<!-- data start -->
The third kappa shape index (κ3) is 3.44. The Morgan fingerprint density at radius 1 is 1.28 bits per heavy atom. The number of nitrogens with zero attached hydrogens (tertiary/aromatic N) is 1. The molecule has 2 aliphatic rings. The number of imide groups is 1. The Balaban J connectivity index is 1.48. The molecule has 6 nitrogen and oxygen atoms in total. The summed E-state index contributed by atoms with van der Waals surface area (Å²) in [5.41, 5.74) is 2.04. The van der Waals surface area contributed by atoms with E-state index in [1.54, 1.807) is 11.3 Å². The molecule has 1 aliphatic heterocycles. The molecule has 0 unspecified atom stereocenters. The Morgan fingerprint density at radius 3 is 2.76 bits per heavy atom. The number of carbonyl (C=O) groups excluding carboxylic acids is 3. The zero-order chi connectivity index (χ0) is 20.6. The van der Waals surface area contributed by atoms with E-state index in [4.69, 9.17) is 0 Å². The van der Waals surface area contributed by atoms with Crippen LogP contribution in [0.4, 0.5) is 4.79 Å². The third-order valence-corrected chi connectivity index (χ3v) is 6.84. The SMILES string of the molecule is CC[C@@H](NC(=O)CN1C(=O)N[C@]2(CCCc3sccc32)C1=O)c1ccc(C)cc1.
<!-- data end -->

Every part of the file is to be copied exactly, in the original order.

The third kappa shape index (κ3) is 3.44. The Morgan fingerprint density at radius 1 is 1.28 bits per heavy atom. The number of nitrogens with zero attached hydrogens (tertiary/aromatic N) is 1. The molecule has 2 aliphatic rings. The number of imide groups is 1. The Balaban J connectivity index is 1.48. The molecule has 6 nitrogen and oxygen atoms in total. The summed E-state index contributed by atoms with van der Waals surface area (Å²) in [5.41, 5.74) is 2.04. The van der Waals surface area contributed by atoms with E-state index in [1.54, 1.807) is 11.3 Å². The molecule has 1 aliphatic heterocycles. The molecule has 0 unspecified atom stereocenters. The Morgan fingerprint density at radius 3 is 2.76 bits per heavy atom. The number of carbonyl (C=O) groups excluding carboxylic acids is 3. The zero-order chi connectivity index (χ0) is 20.6. The van der Waals surface area contributed by atoms with E-state index in [4.69, 9.17) is 0 Å². The van der Waals surface area contributed by atoms with Crippen LogP contribution in [0.4, 0.5) is 4.79 Å². The third-order valence-corrected chi connectivity index (χ3v) is 6.84. The SMILES string of the molecule is CC[C@@H](NC(=O)CN1C(=O)N[C@]2(CCCc3sccc32)C1=O)c1ccc(C)cc1.